administration wants to send the fbi, but they are unable to gain access for a critical two weeks. the libyan president, angry over susan rice's false account over the attack orchestrated the delay. >> a friend of mine told me he was still steamed about the talk shows, and that negatively affected our ability to get the fbi team quickly to benghazi. >> reporter: election day, 2/3 of american voters called benghazi troubling. yet, barack obama handily wins election to a second term in the white house. the next day, a judge sends nikoula back behind bars. he remains in custody. >>> coming up, benghazi, boston and the end of the war on terror. >>> today more than half of american voters say the benghazi scandal weakened their faith in their government. what happened in benghazi and response to it may have sparked a even wider debate over the war on terrorism. >> it's not possible for americans to deploy a team of special forces to capture every trift when such an approach may be possible there are places where it would pose profound risk to our troops and local civilians. >> may 23, 2013 another
could be many years behind bars. the fbi white skol kolar crime unit dubbing the investigation operation breakfast at tiffany's. charge td with a count of wire fraud and one count of interstate transportation of stolen property. court documents reporting the 46-year-old allegedly pro cured and resold $1.2 million in diamond bracelets, earrings, rings and pendants in total about 155 pieces of jewelry she and her husband stold a diamond dealer. >> she was able to check out jewelry to take to jewelry manufactures and then, played with paper work and sold the jewelry. >> new details out this morning reveal the alleged scheme could run deeper. an fbi search of the couple's mansion in the suburb in connecticut uncovering millions more in jewelry including this 18 carat metro diamond bangle bracelet selling for $11,000. hawkin allegedly had 32 of them in the house. >> she was in a position of responsibility and it gave her a lot of latitude, i believe to keep it going court documents say she was a vice president and her rap sheet is now forever. >> thanks for joining us for abc 7 news at 4:00.
to know about. also the privacy of the jurors after their verdict. on the stand is an fbi audio expert. this is a surprising call by the state. prior to the trial he was testifying on behalf of the defense that you cannot possibly determine who is the person screaming in the background in that 911 call. what the former fbi audio expert will be saying here is we are about to see. when the defense northern mark o'mara said zimmerman was not a hothead. in 2005 there was a battery of and the defense wants the judge not to make known the identities of these jurors until six months after the case. the defense attorney mark o'mara says the jurors need to be sureth are no pro prizals against them on what could be a controversial verdict. martha: it would be argued by aexpert who that was on the tape. what can we expect today? >> reporter: we are not sure you are about it seems reasonable prosecutors have some audio analysis pertinent to their case. but we expect to see the parents of trayvon martin take the stand this week likely to identify that scream on that call as that of their son. we al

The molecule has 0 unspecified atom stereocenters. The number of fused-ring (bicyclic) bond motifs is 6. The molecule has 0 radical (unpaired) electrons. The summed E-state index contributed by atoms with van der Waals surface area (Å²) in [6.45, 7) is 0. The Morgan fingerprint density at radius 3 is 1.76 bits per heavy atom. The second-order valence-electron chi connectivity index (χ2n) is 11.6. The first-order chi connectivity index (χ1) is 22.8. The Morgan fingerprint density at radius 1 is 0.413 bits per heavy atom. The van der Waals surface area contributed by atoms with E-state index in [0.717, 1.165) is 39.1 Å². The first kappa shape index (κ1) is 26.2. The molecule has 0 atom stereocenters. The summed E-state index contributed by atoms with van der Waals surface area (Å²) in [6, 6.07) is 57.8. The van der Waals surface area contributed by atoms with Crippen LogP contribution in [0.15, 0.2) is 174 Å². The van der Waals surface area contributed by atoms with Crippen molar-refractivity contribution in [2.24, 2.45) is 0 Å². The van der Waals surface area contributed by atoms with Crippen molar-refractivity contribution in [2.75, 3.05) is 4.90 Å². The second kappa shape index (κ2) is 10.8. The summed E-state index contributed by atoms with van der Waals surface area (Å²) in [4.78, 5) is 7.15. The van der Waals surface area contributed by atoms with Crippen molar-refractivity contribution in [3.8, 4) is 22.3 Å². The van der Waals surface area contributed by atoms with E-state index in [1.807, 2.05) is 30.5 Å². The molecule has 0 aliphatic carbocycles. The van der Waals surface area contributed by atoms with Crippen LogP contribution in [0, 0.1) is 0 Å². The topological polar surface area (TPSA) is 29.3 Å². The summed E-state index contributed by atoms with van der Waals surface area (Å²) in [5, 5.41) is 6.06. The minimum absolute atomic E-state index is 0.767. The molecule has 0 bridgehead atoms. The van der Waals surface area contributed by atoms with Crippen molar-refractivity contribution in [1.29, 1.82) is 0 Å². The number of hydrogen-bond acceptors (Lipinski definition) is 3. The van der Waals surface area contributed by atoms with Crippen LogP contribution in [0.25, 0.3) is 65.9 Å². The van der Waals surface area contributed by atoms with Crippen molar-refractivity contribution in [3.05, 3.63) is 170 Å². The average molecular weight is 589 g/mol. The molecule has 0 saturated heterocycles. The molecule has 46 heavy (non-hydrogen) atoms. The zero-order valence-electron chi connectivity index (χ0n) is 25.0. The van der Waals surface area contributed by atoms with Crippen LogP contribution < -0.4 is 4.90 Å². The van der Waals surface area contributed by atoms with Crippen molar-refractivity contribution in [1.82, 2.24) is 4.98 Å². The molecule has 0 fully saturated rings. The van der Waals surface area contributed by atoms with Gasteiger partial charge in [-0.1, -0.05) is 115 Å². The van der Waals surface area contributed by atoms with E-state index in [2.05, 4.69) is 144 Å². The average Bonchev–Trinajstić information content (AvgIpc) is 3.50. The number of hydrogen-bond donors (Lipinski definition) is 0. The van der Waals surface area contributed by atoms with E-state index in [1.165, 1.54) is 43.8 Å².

by around 30 tsa and chicago police, and she told me that i was on the no-fly list and the fbi was on their way to the airport to speak with me. >> questioned for hours and then released, he was never allowed to board his flight to washington. another american citizen, 29-year-old medical student rayhan mottwala says he was stranded overseas when he was detained in a roach-infested detention center in thailand for more than a week. officials there detained him after he refused fbi questioning without an attorney. in late june he was allowed to fly home. in both cases the men say they don't know why they weren't allowed to fly. the government won't talk about specific cases, but the fbi's website says if watch lists weren't secret, terrorist organizations would be able to circumvent the purpose of the terrorist watch list by determining in advance which of their members are likely to be questioned or detained. even after the fact, mishal has still not officially been informed he's on the no-fly list. he was told that by an airline employee. >> being a former united states marine
. >> reporter: the legal sources say the fbi originally focused on whether the stuxnet leak came from the white house. but late last year, agents started zeroing in on cartwright, who retired from the pentagon in 2011. the motives of whoever leaked remain a mystery. >> there are many reasons why people leak classified information. sometimes it's to attack a program. sometimes it's to defend it. many times we just never know. >> reporter: white house and justice department officials declined to comment on any aspect of the case, but legal sources tell nbc news that federal prosecutors have developed their case without issuing any subpoenas for phone records from "the new york times." brian? >> michael isikoff starting us off from our d.c. newsroom tonight. michael, thanks. >>> as we mentioned, this was a history-making day across town on capitol hill. as the u.s. senate finally passed a sweeping immigration reform bill, it gives hope to millions living here illegally, while it will also tighten security along the border. the vote was 68-32. nbc's kelly o'donnell covering all day, with us from th
been protected. and i think it's had devastating consequences. >> reporter: the fbi originally focused on whether the stuxnet leak came from the white house. late last year, agents started zeroing in on cartwright who had retired from the pentagon in 2011. the motives of whoever leaked remained a mystery. >> there are many reasons why people leak classified information. sometimes it's to attack a program. sometimes it's to defend it. many times we just never know. >> nbc's michael isikoff with that. justice department officials decline to comment on any aspect of this case. but legal sources tell nbc news federal prosecutors have developed their case without subpoenaing the phone records from "the new york times." >>> the fight over abortion rights in texas is getting personal. governor rick perry now injecting himself into the debate over strict abortion bill that is happening there. he publicly called out the senator who led a filibuster to kill it. speaking at the national right to life convention, the republican used state senator wendy davis' life story of being a teen mom as ammu